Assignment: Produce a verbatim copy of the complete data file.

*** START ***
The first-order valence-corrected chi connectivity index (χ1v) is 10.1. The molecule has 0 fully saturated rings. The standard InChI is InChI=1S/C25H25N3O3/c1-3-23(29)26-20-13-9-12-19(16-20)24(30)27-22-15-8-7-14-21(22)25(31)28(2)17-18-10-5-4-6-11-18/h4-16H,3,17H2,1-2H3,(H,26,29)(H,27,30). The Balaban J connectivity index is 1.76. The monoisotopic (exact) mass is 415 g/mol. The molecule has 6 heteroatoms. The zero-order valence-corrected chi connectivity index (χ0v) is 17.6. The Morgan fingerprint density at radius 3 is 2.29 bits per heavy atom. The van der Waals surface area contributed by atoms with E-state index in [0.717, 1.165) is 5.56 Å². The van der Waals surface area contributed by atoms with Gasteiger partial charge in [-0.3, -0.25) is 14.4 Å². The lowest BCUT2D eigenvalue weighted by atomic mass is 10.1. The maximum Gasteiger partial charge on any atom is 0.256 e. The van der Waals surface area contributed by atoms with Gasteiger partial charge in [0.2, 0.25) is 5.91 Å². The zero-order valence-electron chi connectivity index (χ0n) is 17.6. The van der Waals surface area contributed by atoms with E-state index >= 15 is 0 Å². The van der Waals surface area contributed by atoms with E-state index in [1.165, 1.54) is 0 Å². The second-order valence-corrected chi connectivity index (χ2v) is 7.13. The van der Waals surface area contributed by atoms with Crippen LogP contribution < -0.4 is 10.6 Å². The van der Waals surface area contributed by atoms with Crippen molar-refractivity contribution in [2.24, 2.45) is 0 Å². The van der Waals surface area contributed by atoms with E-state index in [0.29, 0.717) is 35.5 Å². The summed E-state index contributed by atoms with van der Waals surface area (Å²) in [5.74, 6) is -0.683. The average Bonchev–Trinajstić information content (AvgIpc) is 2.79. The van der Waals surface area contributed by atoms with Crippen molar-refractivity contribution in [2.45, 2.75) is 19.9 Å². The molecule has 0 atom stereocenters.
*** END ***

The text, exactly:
The first-order valence-corrected chi connectivity index (χ1v) is 10.1. The molecule has 0 fully saturated rings. The standard InChI is InChI=1S/C25H25N3O3/c1-3-23(29)26-20-13-9-12-19(16-20)24(30)27-22-15-8-7-14-21(22)25(31)28(2)17-18-10-5-4-6-11-18/h4-16H,3,17H2,1-2H3,(H,26,29)(H,27,30). The Balaban J connectivity index is 1.76. The monoisotopic (exact) mass is 415 g/mol. The molecule has 6 heteroatoms. The zero-order valence-corrected chi connectivity index (χ0v) is 17.6. The Morgan fingerprint density at radius 3 is 2.29 bits per heavy atom. The van der Waals surface area contributed by atoms with E-state index in [0.717, 1.165) is 5.56 Å². The van der Waals surface area contributed by atoms with Gasteiger partial charge in [-0.3, -0.25) is 14.4 Å². The lowest BCUT2D eigenvalue weighted by atomic mass is 10.1. The maximum Gasteiger partial charge on any atom is 0.256 e. The van der Waals surface area contributed by atoms with Gasteiger partial charge in [0.2, 0.25) is 5.91 Å². The zero-order valence-electron chi connectivity index (χ0n) is 17.6. The van der Waals surface area contributed by atoms with E-state index >= 15 is 0 Å². The van der Waals surface area contributed by atoms with E-state index in [1.165, 1.54) is 0 Å². The second-order valence-corrected chi connectivity index (χ2v) is 7.13. The van der Waals surface area contributed by atoms with Crippen LogP contribution < -0.4 is 10.6 Å². The van der Waals surface area contributed by atoms with Crippen molar-refractivity contribution in [2.24, 2.45) is 0 Å². The van der Waals surface area contributed by atoms with E-state index in [0.29, 0.717) is 35.5 Å². The summed E-state index contributed by atoms with van der Waals surface area (Å²) in [5.74, 6) is -0.683. The average Bonchev–Trinajstić information content (AvgIpc) is 2.79. The van der Waals surface area contributed by atoms with Crippen molar-refractivity contribution in [2.45, 2.75) is 19.9 Å². The molecule has 0 atom stereocenters.